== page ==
As a fan of Michael Pollan’s, I’ve wanted to see Food Inc since its release in theatres in June. This week, E and I finally got to see it as part of the Marshall Artist Series’ Fall Film Festival. I’m in the middle of reading “The Omnivore’s Dilemma,” so I thought I had a pretty good idea of what I was about to see.
About the film (source):
In Food, Inc., filmmaker Robert Kenner lifts the veil on our nation's food industry, exposing the highly mechanized underbelly that has been hidden from the American consumer with the consent of our government's regulatory agencies, USDA and FDA. Our nation's food supply is now controlled by a handful of corporations that often put profit ahead of consumer health, the livelihood of the American farmer, the safety of workers and our own environment. We have bigger-breasted chickens, the perfect pork chop, herbicide-resistant soybean seeds, even tomatoes that won't go bad, but we also have new strains of E. coli—the harmful bacteria that causes illness for an estimated 73,000 Americans annually. We are riddled with widespread obesity, particularly among children, and an epidemic level of diabetes among adults.
Featuring interviews with such experts as Eric Schlosser (Fast Food Nation), Michael Pollan (The Omnivore's Dilemma, In Defense of Food: An Eater's Manifesto) along with forward thinking social entrepreneurs like Stonyfield's Gary Hirshberg and Polyface Farms' Joel Salatin, Food, Inc. reveals surprising—and often shocking truths—about what we eat, how it's produced, who we have become as a nation and where we are going from here.
This was a seriously powerful film, and I was shocked to realize how much surprised me. I had several moments where I was thisclose to crying, and I’m not the crying type. When I left the theatre, I was angry more than anything else. Food Inc. covers a lot of ground, so I’m going to talk about the matter which affected me the most.
- In 1972, the FDA conducted 50,000 food safety inspections. In 2006, the FDA conducted only 9,164. In 1998, the USDA implemented microbial testing for salmonella and E. coli 0157h7 (an intensively dangerous deadly strain causing hemorrhagic colitis), so that if a plant repeatedly failed the tests, they could be shut down by the USDA. After being taken to court by the meat and poultry associations, the USDA no longer has the power. E. coli and Salmonella outbreaks have become more frequent in America,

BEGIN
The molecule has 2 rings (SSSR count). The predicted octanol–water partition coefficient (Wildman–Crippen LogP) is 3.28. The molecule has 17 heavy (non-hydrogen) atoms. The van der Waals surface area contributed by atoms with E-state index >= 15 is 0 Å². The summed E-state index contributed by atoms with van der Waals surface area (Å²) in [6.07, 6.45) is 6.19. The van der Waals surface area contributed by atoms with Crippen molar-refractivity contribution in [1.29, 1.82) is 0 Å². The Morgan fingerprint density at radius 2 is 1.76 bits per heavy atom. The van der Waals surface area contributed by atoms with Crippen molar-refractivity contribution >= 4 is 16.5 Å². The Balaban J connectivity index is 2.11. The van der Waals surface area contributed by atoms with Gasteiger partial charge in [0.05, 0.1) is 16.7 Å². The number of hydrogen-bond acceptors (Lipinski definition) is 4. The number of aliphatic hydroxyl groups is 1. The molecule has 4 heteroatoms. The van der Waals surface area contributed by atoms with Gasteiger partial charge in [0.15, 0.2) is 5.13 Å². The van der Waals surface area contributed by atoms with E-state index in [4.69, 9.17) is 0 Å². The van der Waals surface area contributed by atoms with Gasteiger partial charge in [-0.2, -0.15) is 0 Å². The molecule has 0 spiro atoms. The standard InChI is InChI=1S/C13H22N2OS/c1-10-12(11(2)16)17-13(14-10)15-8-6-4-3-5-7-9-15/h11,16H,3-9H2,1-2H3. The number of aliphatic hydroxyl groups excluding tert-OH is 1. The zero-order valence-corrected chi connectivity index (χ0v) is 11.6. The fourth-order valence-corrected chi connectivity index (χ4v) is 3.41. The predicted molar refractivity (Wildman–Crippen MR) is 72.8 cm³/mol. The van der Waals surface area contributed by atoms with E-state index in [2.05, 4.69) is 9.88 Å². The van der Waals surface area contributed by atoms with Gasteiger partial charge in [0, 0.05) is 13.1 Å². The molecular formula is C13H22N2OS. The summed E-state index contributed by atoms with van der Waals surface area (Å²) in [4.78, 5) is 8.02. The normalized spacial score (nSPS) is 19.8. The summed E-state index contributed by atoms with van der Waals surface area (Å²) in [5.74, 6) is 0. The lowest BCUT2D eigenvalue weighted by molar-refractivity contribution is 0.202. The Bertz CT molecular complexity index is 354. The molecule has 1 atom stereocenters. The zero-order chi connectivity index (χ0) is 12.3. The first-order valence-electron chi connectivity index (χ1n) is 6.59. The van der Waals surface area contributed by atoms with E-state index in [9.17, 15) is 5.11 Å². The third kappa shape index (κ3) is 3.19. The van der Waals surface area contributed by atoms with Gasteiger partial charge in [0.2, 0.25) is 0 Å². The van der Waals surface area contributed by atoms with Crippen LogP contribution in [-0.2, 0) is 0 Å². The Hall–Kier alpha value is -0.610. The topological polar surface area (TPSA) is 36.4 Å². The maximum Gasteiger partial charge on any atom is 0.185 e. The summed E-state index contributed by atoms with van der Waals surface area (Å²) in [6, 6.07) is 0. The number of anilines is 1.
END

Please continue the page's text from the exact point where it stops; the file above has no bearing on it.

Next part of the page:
whether it be from spinach or jalapenos. In 2007, there were 73,000
people sickened from the E. coli virus.
Our government is not protecting us. They are allowing corporations to rule in their own best interest, choosing bottom line and highest profit over humanity and ethics. If the meat you’re producing is making people sick or dead, you shouldn’t be allowed to produce it anymore. End of story. If you think that there are laws to protect you and your family against disease and unclean conditions, you are so very wrong. This doesn’t just affect carnivores – it affects everyone. E, as a vegetarian, is no safer than me because the waste and by-products from factory farming go into the ground, the water supply, and contaminate so much more than meat. We shouldn’t have to worry about peanut butter and vegetables making us sick, but we do, because the USDA, FDA and other government bodies are useless and too fearful of lawsuits to do anything about it.
- SB63 Consumer Right to Know measure requiring all food derived from
cloned animals to be labeled as such passed the California state
legislature before being vetoed in 2007 by Governor Schwarzenegger,
who said that he couldn’t sign a bill that pre-empted federal law.
Once again, WHERE IS OUT GOVERNMENT??!?!?! What kind of country is this that we don’t have the rights to see what’s in our food, the nutritional make-up of it or even to know whether it’s from a cloned animal or a genetically modified product. If we can’t count on being protected, we should at least be given the opportunity and rights to protect ourselves.
- 1 in 3 Americans born after 2000 will contract early onset diabetes; Among
minorities, the rate will be 1 in 2.
We are literally making ourselves sick. From all the fat, salt and sugar we eat to the 200 lbs. of meat the average American consumer consumes in a year, we are helping ourselves into an early grave. Diabetes is no longer something that’s a genetic hurdle, but a certainty. When it’s cheaper to get a hamburger than an apple, there’s an issue. The cost of food isn’t just the price at the store or on the drive-through menu, but in the medical bills, the despair and the early loss of life 5, 10, 20 years from now. Just because the burger you eat today doesn’t hurt you, the effects of it will.